• “I do belong to guild, however, I am not able to make the workdays or the monthly meetings since the group meets during the day. What I do take advantage of though is the fabulous library that the guild has. The books can be signed out for several months at a time.” (Janet)

      Janet brings up an excellent point about guilds. Many of them still have libraries of books. This can be a huge benefit if the Library continually gets new books, especially if you do not have the space or money to buy books of your own.

    • “I belong to a guild of about 150 members. I have made lots of great friends who understand why we like fabric and quilting and know that it is OK to have a stash and not to finish a project every week. They provide inspiration and support. We enjoy and learn from each other and from the programs presented.” (Beth B)
    • “In 1999 I visited my local guild. DS had just moved out, and I was empty nesting again. Yes, one can do that twice. The guild is large, 225 or so strong. What drew me in were Show and Share, friendly people, the whole comment interest business. I like those aspects, speakers and the lovely inexpensive workshops. What I don’t like: not as interesting speakers or workshops. The powers that be work very hard, but don’t seem to want input without full on participation, for example board office or committee chairmanship.” (Diane Rincon)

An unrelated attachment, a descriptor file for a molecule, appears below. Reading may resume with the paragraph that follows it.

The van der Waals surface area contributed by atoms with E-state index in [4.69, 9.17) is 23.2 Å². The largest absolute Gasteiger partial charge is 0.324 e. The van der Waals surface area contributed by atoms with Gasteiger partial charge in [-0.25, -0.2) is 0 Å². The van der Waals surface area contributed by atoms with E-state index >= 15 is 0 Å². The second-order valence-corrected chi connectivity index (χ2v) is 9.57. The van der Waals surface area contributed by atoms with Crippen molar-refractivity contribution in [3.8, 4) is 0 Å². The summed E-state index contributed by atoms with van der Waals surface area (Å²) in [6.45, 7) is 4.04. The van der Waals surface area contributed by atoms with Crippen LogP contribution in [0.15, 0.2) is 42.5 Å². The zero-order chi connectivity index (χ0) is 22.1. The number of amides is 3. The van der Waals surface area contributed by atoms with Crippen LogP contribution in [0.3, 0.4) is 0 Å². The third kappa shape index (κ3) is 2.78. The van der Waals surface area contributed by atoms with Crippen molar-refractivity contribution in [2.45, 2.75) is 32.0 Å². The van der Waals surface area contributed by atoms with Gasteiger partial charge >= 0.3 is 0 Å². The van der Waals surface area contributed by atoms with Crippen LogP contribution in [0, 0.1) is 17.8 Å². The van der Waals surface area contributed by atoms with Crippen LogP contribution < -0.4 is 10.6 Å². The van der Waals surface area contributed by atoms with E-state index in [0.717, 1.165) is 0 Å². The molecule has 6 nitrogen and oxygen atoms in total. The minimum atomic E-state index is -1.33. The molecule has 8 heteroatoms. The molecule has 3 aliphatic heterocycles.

• “I belong to the Johnston County Quilters, which is sponsored by the County Extension Homemakers. I go to the night meetings (since I work days), which has a small attendance. We do show and tell, learn a new technique, and talk about quilting. We have a small quilt show once a year in the fall. We’ve been making lap quilts for the meals-on-wheels participants & we’re looking for a project with kids.” (Joyce)

It looks like Joyce’s guild has a small, but manageable group of activities that benefits the members. I wonder if there is a database of quilt guilds with descriptions of their activities?

  • “I belong to a small traditional guild in the mountain community where we have a vacation home. I joined for 2 reasons – 1) to get to know more ladies in the community, and 2) because the guild at “home” is large and at some point I got the feeling it was stuffy and unfriendly. The ladies in the mountains are very nice and welcoming.I would love to have a little group of stay at home mommies near me to get together with on a regular basis and sew with, but everyone seems too busy or they don’t sew!” (Jen)

If you do not belong to a guild or quilt group, why not?
The major factors for not belonging to a guild seem to be the timing of the meetings, shyness, getting to the meetings, feeling unwelcome or awkward when new at a meeting or not being able to get to the meeting, because of physical or age related reasons.